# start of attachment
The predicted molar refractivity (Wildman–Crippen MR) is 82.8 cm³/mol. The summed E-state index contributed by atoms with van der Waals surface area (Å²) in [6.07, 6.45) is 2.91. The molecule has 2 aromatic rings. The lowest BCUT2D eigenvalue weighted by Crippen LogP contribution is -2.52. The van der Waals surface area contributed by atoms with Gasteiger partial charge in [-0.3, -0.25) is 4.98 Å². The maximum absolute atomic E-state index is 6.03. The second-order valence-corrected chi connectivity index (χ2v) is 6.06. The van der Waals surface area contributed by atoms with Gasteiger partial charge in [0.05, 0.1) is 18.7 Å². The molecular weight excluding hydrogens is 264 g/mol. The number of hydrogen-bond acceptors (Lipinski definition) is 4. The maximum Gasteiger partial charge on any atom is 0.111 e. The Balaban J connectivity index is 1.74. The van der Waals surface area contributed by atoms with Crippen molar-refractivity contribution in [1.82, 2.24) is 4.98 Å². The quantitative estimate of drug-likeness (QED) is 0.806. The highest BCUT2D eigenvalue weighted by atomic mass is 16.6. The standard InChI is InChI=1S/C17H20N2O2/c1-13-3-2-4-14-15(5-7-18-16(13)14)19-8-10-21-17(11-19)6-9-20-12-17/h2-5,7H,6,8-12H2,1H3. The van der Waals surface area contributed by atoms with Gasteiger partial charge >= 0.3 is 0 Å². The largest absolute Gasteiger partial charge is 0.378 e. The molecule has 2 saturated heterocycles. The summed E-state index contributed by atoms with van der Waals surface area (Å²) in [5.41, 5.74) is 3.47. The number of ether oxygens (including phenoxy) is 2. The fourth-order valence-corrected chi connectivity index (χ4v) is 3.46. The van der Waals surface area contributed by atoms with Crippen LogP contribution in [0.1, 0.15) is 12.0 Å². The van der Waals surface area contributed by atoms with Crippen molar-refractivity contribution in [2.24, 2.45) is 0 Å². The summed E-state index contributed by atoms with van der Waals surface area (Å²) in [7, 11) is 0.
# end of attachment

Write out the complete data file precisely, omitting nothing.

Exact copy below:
The predicted molar refractivity (Wildman–Crippen MR) is 82.8 cm³/mol. The summed E-state index contributed by atoms with van der Waals surface area (Å²) in [6.07, 6.45) is 2.91. The molecule has 2 aromatic rings. The lowest BCUT2D eigenvalue weighted by Crippen LogP contribution is -2.52. The van der Waals surface area contributed by atoms with Gasteiger partial charge in [-0.3, -0.25) is 4.98 Å². The maximum absolute atomic E-state index is 6.03. The second-order valence-corrected chi connectivity index (χ2v) is 6.06. The van der Waals surface area contributed by atoms with Gasteiger partial charge in [0.05, 0.1) is 18.7 Å². The molecular weight excluding hydrogens is 264 g/mol. The number of hydrogen-bond acceptors (Lipinski definition) is 4. The maximum Gasteiger partial charge on any atom is 0.111 e. The Balaban J connectivity index is 1.74. The van der Waals surface area contributed by atoms with Crippen molar-refractivity contribution in [1.82, 2.24) is 4.98 Å². The quantitative estimate of drug-likeness (QED) is 0.806. The highest BCUT2D eigenvalue weighted by atomic mass is 16.6. The standard InChI is InChI=1S/C17H20N2O2/c1-13-3-2-4-14-15(5-7-18-16(13)14)19-8-10-21-17(11-19)6-9-20-12-17/h2-5,7H,6,8-12H2,1H3. The van der Waals surface area contributed by atoms with Gasteiger partial charge >= 0.3 is 0 Å². The largest absolute Gasteiger partial charge is 0.378 e. The molecule has 2 saturated heterocycles. The summed E-state index contributed by atoms with van der Waals surface area (Å²) in [5.41, 5.74) is 3.47. The number of ether oxygens (including phenoxy) is 2. The fourth-order valence-corrected chi connectivity index (χ4v) is 3.46. The van der Waals surface area contributed by atoms with Crippen LogP contribution in [0.1, 0.15) is 12.0 Å². The van der Waals surface area contributed by atoms with Crippen molar-refractivity contribution in [2.24, 2.45) is 0 Å². The summed E-state index contributed by atoms with van der Waals surface area (Å²) in [7, 11) is 0.